Thank you very much. Trinsick, I hope you find some books you will enjoy for your son! Moons, thank you.
Happyboomernurse, what a kind thing to say! I do so enjoy children's books! I hope you will find some of these books to read and enjoy this Christmas. Cheers!
Gail Sobotkin from South Carolina on December 07, 2010:
What a beautiful, comprehensive, well organized hub about Christmas books that make great family traditions.
Thanks so much for sharing this hub.
Moons on November 11, 2010:
Thanks for the hub! :) Brilliant
Trinsick from Cali on November 06, 2010:
We are stocking up on Christmas pictures books this year for our boy.
Carolyn Augustine (author) from Iowa on November 02, 2010:
I'm glad this brought back good memories. I agree Lexe, reading during childhood is magical!
Lexe Charleston from Phoenix, AZ on November 02, 2010:
Thanks for the hub! This reminds me so much of how I used to love reading when I was a child. Everything on the pages seemed so vivid and alive. I still love reading today, but there was different sort of magic to it back then.
Denise Handlon from North Carolina on October 28, 2010:
Awww, brings back great memories for me, reading aloud to my kids. Now my grandkids. I love your selections. Great hub.
Carolyn Augustine (author) from Iowa on October 28, 2010:
Thanks Emma, I agree with you about books being great gifts. They are easy to ship and have a timeless quality. Plus books store rather easily on a bookshelf, even in tight spaces. DVDs have some of the same advantages. Regards!
EmmaMedu on October 28, 2010:
This is a nice list of books. A lot to choose from as book is the one of the best Christmas presents.
Carolyn Augustine (author) from Iowa on October 26, 2010:
Thanks very much!
Hello, hello, from London, UK on October 26, 2010:
You have chosen some lovely Christmas story books and in my opinion the best. Well done
Carolyn Augustine (author) from Iowa on October 26, 2010:
Thanks Dallas, about 90% of the titles are books I already own, and I was very happy to share the titles with everyone. Thanks for your comment! I hope you get some you enjoy. I noticed that several of them are extremely affordable.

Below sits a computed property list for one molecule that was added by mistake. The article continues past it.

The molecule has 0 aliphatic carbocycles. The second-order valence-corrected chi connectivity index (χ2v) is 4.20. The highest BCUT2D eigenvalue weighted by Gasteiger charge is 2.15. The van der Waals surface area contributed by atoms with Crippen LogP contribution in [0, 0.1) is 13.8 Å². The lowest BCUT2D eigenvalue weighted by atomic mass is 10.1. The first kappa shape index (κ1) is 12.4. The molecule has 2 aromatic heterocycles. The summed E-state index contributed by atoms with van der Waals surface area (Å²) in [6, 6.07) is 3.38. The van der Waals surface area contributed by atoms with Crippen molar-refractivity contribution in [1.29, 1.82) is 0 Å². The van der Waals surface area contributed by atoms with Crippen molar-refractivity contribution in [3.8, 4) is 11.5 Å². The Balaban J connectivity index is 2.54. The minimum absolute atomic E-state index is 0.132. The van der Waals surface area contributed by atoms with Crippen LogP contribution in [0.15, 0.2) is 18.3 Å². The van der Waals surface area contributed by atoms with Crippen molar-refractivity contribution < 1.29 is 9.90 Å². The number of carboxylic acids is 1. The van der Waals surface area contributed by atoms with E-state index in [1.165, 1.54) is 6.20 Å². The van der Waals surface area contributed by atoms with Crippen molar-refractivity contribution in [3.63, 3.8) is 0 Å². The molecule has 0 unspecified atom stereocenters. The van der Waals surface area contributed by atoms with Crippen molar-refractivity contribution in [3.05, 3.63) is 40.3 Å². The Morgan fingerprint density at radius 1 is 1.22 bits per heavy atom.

Dallas W Thompson from Bakersfield, CA on October 25, 2010:
Thanks for the research. It will assist in my selection of great books!
Carolyn Augustine (author) from Iowa on October 25, 2010:
Thanks everyone for your comments. I plan to add the Amazon capsules Ingenira! So come back in a day or so, as it takes a bit of research to look up the ISBNs!
Lorlie, I think you have the advantage of time on your hands. At 4 months your grandbaby is a sponge. You could read poetry you enjoy to him, or play some fun music. I recommend Hap Palmer: he's a children's artist with a good selection of songs. When he gets older you will probably want to read books for toddlers, such as Goodnight Moon and the Sandra Boynton books. But for now, the sky is the limit, because you have a captive audience.
Leslie Jo Barra on October 25, 2010:
My kids loved "Christmas in the Manager." Great hub
Ingenira on October 25, 2010:
Awesome list. Wish there is amazon adv to show the price, then I'd know the budget to buy.
kimballtrombone on October 25, 2010:
Great list. I remember some of these from my childhood. We need to get more for our own kids.
Mary Krenz from Florida's Space Coast on October 25, 2010:
Thanks for the list, made it a favorite
Laurel Rogers from Bishop, Ca on October 25, 2010:
wannabe-you have chosen some amazing titles, here. What I particularly notice is your personal collection! I am most impressed that you have such dear words at your fingertips.
My question here is what do you read a 4 month old baby? I have a brand new grandson-my first grandbaby-and I want him to enjoy the lure and beauty of words.
Early, I know, but I don't think it's ever too early, myself!
Lucas Uren from Japan on October 24, 2010:
Awesome list of childrens books. Thanx for sharing.